YOU Were Chosen
Long before you were rejected, you were chosen (1 Peter 2:9). We may be rejected, dismissed, betrayed, belittled and set aside, but that does not change who we are, whose we are, or what we were created to do. Feelings of rejection may entice us to revile, stand up for ourselves in aggressive ways, or “get even”, but we are urged to remember this isn’t our home and this isn’t our battle (1 Peter 2:11-12).
Getting hung up in rejection is an issue of pride. It causes defensiveness, a harsh spirit, it is presumptuous in nature, in that it assumes we have a right to something or we deserve something. It cares more about what people think than what God thinks. It places trust in man and not in God, to aid in meeting the desires of our heart.
Feelings of rejection are rooted in fear. We fear the shame in rejection, yet God says we will not be put to shame (1 Peter 2:6). We fear the rejection of not fitting in, yet God says we are chosen (1 Peter 2:9). We fear not having a place at the proverbial table, but God has prepared a place for us (Ephesians 2:6). We fear that we are rejected because we are not enough, however, God says we are made perfect in Christ (Colossians 2:10). We fear that we may be rejected because we don’t have enough, and God reminds us that everything on earth is His (Psalms 24:1). We fear that we don’t have what it takes, but God says we can do all things through Christ who gives us strength (Philippians 4:13).
Friends, God did not give us a spirit of fear, but of power, love and a sound mind (2 Timothy 1:7). It’s no coincidence that love conquers all (1 Corinthians 13) and that it holds more power than revile.
So, how are we to respond to rejection? With love, the same love that Christ displayed on the cross:
1 Peter 2:21-24 ESV
“21 For to this you have been called, because Christ also suffered for you, leaving you an example, so that you might follow in his steps. 22 He committed no sin, neither was deceit found in his mouth. 23 When he was reviled, he did not revile in return; when he suffered, he did not threaten, but continued entrusting himself to him who judges justly. 24 He himself bore our sins in his body on the tree, that we might die to sin and live to righteousness. By his wounds you have been healed”.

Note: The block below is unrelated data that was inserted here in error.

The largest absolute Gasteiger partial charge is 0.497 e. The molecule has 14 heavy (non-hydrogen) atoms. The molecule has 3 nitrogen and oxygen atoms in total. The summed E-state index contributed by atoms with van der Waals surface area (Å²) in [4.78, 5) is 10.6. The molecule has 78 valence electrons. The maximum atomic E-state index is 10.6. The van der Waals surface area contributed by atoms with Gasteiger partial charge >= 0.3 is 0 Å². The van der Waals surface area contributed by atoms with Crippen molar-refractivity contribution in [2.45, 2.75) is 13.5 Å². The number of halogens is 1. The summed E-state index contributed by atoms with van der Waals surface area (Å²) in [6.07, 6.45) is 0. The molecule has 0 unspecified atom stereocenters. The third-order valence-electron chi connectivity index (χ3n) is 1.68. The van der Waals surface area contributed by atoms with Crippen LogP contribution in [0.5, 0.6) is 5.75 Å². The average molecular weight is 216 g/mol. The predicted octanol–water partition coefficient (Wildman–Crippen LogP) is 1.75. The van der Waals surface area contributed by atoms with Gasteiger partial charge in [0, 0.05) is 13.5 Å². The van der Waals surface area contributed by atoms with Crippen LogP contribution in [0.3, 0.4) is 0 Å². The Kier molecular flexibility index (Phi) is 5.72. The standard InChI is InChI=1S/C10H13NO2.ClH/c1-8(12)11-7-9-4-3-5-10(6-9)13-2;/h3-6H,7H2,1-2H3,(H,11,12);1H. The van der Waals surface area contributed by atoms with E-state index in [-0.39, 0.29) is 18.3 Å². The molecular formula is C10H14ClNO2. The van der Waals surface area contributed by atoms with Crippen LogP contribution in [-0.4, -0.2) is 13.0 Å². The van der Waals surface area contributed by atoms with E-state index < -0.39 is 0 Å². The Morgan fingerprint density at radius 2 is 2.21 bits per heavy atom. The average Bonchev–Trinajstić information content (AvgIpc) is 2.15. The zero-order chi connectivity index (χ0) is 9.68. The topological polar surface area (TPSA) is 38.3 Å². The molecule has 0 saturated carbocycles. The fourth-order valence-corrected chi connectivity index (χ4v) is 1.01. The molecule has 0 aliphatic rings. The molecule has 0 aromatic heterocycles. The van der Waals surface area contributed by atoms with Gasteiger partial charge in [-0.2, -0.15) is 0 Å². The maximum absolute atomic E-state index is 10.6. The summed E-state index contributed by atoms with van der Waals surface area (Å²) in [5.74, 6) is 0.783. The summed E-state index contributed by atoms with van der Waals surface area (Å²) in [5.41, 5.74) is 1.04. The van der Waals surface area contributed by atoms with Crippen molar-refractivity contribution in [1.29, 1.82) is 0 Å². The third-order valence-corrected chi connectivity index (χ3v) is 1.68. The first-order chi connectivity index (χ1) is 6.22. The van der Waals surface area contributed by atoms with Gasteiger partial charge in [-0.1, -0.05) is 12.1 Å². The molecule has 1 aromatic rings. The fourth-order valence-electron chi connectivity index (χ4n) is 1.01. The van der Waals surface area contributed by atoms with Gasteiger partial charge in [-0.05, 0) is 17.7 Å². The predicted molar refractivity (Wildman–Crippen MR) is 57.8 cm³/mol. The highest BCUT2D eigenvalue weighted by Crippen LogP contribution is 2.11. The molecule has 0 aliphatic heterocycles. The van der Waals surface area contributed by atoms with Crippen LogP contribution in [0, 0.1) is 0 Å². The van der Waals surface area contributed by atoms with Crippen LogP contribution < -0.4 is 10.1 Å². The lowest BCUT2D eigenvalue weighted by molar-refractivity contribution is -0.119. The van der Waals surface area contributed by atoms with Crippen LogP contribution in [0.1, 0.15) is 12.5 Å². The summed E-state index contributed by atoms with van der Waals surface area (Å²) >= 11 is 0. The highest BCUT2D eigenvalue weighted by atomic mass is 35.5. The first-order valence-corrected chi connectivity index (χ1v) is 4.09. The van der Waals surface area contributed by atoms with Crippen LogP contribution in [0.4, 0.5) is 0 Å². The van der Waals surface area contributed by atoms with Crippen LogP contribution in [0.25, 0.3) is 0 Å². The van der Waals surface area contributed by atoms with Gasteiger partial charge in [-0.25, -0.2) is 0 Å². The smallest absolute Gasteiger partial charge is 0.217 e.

We have been healed and we can be healed from these feelings of rejection if we accept Christ’s healing OR we can allow these feelings of rejection to manifest themselves into insecurities and the fear that binds us and keeps us from our purpose.
If you knew someone gave their life to save yours wouldn’t you live your life more fully, more completely, more fearlessly? Wouldn’t you do anything to honor them with your life, your words, and your actions? Then let us live as light in the face of rejection, let us be love in the face of rejection, let us trust in him who judges justly.
Christ is to be our cornerstone in all things; in our joy and in our suffering. Let us look to Him for how we should position our hearts and our minds when facing rejection. Remember, He purposed us, chose us, and He offers us not only a seat next to Him at His table, but He prepared a residence for us. An investment in eternity, prime real-estate, at His right hand. We are not rejected or forsaken, we are chosen and holy.
Regardless of how man feels about you, God’s plan still stands!